It costs £7m a year to maintain the junction and because it's split over 5 levels making repairs pretty tricky.
Salt from winter gritting eats into the concrete and decaying sections are cut away using a super high-pressure water jet. They're then cleaned up with a pneumatic hammer and re-concreted back to their original condition.
The spaghetti junction was designed in 1972 to carry 75,000 vehicles a day but it currently takes three times that.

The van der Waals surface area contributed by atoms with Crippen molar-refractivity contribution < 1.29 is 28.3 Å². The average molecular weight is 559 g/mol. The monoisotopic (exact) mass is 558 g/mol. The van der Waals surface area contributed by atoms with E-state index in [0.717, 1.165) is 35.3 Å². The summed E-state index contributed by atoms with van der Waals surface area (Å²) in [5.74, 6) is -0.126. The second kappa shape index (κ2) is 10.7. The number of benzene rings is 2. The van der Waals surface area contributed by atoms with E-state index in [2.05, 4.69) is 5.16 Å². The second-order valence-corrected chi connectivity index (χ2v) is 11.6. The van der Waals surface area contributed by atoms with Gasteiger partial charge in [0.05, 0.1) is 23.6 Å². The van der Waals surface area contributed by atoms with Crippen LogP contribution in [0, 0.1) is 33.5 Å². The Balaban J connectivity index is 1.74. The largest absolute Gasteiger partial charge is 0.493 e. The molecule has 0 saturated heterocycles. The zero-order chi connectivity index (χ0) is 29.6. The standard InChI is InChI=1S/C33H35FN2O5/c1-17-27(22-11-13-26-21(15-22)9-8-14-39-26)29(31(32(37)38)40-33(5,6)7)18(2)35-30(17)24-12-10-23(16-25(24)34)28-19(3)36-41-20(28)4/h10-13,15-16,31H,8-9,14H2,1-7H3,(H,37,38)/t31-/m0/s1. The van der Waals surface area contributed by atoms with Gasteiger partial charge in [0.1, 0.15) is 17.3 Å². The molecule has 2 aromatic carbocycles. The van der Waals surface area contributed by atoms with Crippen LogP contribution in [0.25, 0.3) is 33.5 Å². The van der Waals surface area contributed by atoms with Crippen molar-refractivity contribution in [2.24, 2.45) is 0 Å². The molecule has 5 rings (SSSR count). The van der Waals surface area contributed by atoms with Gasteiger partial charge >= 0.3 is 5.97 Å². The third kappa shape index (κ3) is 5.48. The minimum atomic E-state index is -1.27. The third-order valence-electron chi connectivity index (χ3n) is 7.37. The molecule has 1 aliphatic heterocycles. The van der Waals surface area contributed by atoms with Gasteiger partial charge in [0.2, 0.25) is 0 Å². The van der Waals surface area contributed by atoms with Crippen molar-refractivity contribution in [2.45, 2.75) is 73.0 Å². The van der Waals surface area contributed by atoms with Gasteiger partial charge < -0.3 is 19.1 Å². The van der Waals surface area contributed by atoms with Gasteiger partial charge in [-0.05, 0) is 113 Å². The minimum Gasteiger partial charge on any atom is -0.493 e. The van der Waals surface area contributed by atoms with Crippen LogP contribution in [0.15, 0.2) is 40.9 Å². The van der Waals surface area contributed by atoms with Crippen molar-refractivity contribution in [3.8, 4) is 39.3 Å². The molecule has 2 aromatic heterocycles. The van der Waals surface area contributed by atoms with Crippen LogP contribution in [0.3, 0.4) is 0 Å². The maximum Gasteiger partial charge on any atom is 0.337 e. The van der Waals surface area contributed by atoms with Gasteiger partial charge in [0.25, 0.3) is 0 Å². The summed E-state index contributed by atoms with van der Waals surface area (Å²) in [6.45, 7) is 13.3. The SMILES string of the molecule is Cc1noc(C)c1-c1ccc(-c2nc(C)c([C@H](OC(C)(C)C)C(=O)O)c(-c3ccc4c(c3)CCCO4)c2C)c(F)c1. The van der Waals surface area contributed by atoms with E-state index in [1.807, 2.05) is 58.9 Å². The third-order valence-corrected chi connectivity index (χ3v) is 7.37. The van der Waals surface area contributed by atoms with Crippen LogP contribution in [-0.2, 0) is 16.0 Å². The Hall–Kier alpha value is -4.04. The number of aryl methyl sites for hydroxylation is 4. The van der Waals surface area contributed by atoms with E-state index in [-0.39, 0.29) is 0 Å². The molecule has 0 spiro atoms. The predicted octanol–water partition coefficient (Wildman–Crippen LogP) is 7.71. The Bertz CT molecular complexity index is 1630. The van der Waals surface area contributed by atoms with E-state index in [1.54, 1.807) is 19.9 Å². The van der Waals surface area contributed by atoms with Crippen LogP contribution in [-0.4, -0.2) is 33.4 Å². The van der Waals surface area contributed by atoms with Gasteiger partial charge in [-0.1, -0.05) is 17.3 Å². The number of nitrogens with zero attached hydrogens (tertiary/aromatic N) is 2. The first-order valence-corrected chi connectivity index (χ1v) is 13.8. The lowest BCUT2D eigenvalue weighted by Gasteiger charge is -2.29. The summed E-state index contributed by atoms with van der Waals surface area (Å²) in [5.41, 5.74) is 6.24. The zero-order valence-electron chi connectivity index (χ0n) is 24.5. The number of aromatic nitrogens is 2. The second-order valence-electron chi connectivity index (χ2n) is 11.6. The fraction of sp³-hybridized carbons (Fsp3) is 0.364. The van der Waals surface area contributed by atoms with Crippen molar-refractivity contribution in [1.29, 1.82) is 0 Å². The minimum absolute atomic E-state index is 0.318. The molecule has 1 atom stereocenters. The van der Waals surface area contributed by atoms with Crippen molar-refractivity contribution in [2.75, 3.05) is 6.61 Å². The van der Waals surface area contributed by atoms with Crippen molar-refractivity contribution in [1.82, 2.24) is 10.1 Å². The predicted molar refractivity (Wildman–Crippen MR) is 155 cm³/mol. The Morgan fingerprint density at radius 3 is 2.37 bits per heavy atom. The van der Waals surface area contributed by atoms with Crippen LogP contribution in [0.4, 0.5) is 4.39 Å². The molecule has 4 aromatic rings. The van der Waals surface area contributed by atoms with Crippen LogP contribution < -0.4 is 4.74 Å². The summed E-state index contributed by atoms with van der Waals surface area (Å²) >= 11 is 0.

The plan back then was to link the existing sections of the M1, the M5 and the M6 - and provide a major route in and out of Birmingham. Gravelly Hill, just north of the city centre, was chosen as the site and the M6 and A38(M) or Aston Expressway were the mainstays of the new junction.
But existing local roads also had to be incorporated - resulting in 18 routes spread over 30 acres. A Birmingham newspaper journalist likened the junction to a plate of spaghetti - and the name was born. Andy Bevan looks back at the history of the spaghetti junction.